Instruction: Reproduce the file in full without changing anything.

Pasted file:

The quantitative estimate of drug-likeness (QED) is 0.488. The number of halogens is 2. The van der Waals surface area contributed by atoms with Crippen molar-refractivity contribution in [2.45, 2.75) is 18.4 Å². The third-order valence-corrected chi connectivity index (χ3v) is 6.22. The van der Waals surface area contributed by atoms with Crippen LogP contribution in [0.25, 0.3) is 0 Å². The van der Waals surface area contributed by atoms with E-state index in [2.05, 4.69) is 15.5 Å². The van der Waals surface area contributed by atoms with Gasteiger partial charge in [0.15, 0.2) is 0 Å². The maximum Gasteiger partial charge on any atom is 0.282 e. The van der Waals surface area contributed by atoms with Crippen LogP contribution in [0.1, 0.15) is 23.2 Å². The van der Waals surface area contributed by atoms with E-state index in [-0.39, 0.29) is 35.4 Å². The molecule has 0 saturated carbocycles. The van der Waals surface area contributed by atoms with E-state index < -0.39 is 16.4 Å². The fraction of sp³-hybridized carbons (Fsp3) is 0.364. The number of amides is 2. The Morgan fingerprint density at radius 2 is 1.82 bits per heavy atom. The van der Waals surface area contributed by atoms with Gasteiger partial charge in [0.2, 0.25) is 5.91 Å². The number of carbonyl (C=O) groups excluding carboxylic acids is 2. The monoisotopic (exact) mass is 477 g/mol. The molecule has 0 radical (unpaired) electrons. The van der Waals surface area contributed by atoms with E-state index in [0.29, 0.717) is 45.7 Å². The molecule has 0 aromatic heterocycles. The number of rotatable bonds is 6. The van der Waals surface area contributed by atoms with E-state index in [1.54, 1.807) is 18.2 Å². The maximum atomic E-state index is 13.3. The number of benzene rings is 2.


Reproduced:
The quantitative estimate of drug-likeness (QED) is 0.488. The number of halogens is 2. The van der Waals surface area contributed by atoms with Crippen molar-refractivity contribution in [2.45, 2.75) is 18.4 Å². The third-order valence-corrected chi connectivity index (χ3v) is 6.22. The van der Waals surface area contributed by atoms with Crippen LogP contribution in [0.25, 0.3) is 0 Å². The van der Waals surface area contributed by atoms with E-state index in [2.05, 4.69) is 15.5 Å². The van der Waals surface area contributed by atoms with Gasteiger partial charge in [0.15, 0.2) is 0 Å². The maximum Gasteiger partial charge on any atom is 0.282 e. The van der Waals surface area contributed by atoms with Crippen LogP contribution in [0.1, 0.15) is 23.2 Å². The van der Waals surface area contributed by atoms with E-state index in [-0.39, 0.29) is 35.4 Å². The molecule has 0 saturated carbocycles. The van der Waals surface area contributed by atoms with E-state index < -0.39 is 16.4 Å². The fraction of sp³-hybridized carbons (Fsp3) is 0.364. The number of amides is 2. The Morgan fingerprint density at radius 2 is 1.82 bits per heavy atom. The van der Waals surface area contributed by atoms with Gasteiger partial charge in [0.2, 0.25) is 5.91 Å². The number of carbonyl (C=O) groups excluding carboxylic acids is 2. The monoisotopic (exact) mass is 477 g/mol. The molecule has 0 radical (unpaired) electrons. The van der Waals surface area contributed by atoms with E-state index in [0.29, 0.717) is 45.7 Å². The molecule has 0 aromatic heterocycles. The number of rotatable bonds is 6. The van der Waals surface area contributed by atoms with E-state index in [1.54, 1.807) is 18.2 Å². The maximum atomic E-state index is 13.3. The number of benzene rings is 2.